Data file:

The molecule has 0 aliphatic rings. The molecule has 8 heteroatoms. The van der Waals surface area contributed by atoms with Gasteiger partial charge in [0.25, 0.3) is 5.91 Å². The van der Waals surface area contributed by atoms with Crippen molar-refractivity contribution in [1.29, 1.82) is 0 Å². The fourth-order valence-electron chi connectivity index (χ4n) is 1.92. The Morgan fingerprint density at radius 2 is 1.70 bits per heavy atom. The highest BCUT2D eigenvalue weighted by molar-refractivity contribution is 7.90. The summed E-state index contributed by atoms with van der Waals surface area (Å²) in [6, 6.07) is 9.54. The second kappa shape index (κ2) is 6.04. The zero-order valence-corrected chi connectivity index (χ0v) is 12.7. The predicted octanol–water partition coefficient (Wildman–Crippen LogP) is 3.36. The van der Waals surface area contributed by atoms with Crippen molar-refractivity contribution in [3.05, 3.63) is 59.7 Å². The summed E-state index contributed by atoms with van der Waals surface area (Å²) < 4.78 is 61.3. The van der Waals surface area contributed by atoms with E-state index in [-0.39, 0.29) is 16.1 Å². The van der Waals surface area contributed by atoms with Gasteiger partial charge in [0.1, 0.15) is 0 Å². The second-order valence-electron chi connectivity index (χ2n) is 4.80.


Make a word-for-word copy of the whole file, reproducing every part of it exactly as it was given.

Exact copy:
The molecule has 0 aliphatic rings. The molecule has 8 heteroatoms. The van der Waals surface area contributed by atoms with Gasteiger partial charge in [0.25, 0.3) is 5.91 Å². The van der Waals surface area contributed by atoms with Crippen molar-refractivity contribution in [1.29, 1.82) is 0 Å². The fourth-order valence-electron chi connectivity index (χ4n) is 1.92. The Morgan fingerprint density at radius 2 is 1.70 bits per heavy atom. The highest BCUT2D eigenvalue weighted by molar-refractivity contribution is 7.90. The summed E-state index contributed by atoms with van der Waals surface area (Å²) in [6, 6.07) is 9.54. The second kappa shape index (κ2) is 6.04. The zero-order valence-corrected chi connectivity index (χ0v) is 12.7. The predicted octanol–water partition coefficient (Wildman–Crippen LogP) is 3.36. The van der Waals surface area contributed by atoms with Crippen molar-refractivity contribution in [3.05, 3.63) is 59.7 Å². The summed E-state index contributed by atoms with van der Waals surface area (Å²) < 4.78 is 61.3. The van der Waals surface area contributed by atoms with E-state index in [-0.39, 0.29) is 16.1 Å². The van der Waals surface area contributed by atoms with Gasteiger partial charge in [0.1, 0.15) is 0 Å². The second-order valence-electron chi connectivity index (χ2n) is 4.80.